Airside

Working in an airport is exciting. The constant motion and tireless activity.

When the plane pulls onto the apron it is chocked and plugged in to an auxiliary power line. A walkway slinks out and attaches to the door so that passengers and staff can disembark. Baggage handlers clamber into the hold and de-baggage. Catering crews pull up, raise their bodies to the plane door so that staff can empty and reload food.A waste disposal truck backs up to the tail of the plane. A clear tube gets attached and sucks out piss, wet toilet paper and clumps of shit. Once the waste is sucked out another truck links up and pumps potable water into the plane.

Aircraft refuellers pull up under the wing, couple to the ground and attach fuel lines ready to pump giggle juice. They check equipment and perform a string of safety checks as they try to meet the pushback deadline. The entire underside of the plane hums of spent fuel, warm metal and ozone.

Crowds of excited travellers and holidaying types mixed with bored business travellers bottleneck onto aircraft before they are seated and heaved into the sky by whining engines. 150 – 180 mph take off. Your body pressed into the chair as the polycarbonate plastic bird surges against gravity.

One plane leaves. Another comes in. The people in the Air Traffic Control tower work tirelessly to get timings right and allocate movements on the ground.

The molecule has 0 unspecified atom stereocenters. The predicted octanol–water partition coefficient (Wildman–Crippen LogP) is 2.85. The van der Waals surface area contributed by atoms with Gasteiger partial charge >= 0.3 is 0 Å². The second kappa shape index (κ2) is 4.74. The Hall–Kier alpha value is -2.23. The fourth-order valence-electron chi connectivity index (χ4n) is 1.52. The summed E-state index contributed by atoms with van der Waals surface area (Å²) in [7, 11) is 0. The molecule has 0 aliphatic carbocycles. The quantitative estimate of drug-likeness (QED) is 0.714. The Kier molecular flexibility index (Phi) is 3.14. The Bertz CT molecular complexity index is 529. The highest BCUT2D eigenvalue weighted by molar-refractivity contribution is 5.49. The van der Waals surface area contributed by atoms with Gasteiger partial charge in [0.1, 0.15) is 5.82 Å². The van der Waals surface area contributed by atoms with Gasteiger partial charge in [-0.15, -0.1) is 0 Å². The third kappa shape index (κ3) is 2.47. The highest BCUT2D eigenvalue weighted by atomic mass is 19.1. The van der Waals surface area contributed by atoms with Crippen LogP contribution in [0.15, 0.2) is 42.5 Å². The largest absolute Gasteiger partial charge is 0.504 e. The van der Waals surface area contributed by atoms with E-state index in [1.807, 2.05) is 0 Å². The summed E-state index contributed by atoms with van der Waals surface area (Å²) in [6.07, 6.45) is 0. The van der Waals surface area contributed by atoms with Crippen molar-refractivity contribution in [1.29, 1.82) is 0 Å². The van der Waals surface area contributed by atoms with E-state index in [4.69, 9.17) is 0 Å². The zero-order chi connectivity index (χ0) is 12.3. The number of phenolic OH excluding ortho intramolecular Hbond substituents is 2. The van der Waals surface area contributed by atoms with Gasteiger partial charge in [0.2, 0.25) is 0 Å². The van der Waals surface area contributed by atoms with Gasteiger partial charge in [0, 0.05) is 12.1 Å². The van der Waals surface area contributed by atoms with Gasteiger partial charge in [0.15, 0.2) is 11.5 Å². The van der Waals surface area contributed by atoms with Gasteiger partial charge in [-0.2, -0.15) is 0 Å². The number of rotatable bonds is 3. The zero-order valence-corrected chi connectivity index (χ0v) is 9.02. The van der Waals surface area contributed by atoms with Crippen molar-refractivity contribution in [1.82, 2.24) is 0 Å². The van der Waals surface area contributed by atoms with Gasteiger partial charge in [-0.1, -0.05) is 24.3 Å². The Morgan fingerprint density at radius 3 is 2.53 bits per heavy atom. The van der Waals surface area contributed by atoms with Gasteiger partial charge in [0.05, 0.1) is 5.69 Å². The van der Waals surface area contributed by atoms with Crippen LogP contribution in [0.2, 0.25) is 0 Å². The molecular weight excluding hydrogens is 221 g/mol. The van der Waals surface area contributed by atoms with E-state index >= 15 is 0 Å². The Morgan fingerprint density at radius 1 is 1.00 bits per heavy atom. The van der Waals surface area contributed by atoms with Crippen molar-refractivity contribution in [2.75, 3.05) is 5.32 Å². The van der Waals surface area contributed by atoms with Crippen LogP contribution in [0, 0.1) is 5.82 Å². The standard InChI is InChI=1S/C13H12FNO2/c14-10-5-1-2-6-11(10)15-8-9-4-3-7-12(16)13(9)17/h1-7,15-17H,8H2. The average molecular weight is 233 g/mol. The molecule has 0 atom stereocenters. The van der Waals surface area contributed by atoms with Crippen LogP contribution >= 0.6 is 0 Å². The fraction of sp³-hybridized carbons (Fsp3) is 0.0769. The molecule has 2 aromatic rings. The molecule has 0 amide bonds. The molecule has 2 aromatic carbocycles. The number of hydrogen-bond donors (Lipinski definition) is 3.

On the quieter aprons engineers go to work opening up cowelling to expose the muscles and veins of the turbines and stick their heads into tiny spaces or else crawl inside them completely until only their feet stick out of the side of the aircraft.

The jumbo jets are a site to behold. 747’s and A380’s loom in from the clouds like some kind of sky-dwelling leviathan. They drop slowly. Slowly. Their size gives the impression that they are much slower than the smaller planes and you still can’t believe that these monsters can land and take off in one piece.

Once, when operating on an apron, a 747 gunned its engines as it taxiied toward the runway, belting a whole fleet of people with harsh warm wind. It is one thing to see, another to experience. I didn’t have hair then but my beard blew wildly about.

Working on the airport you even get used to the sounds of engines. The high-pitch whine of a Boeing 777. The strange roar of the 737 (the roar is not the engines themselves but actually hot air being expelled and beating colder air. The reason why the Boeing 787-900 Dreamliner has dampeners is so that it does not produce as much noise pollution). The A320 has a distinctive whine on take-off. The A350 roars. The smaller A330, with a similar tubular engine design as the 737, roars unlike any other plane I’ve heard.

I know. I’m sad.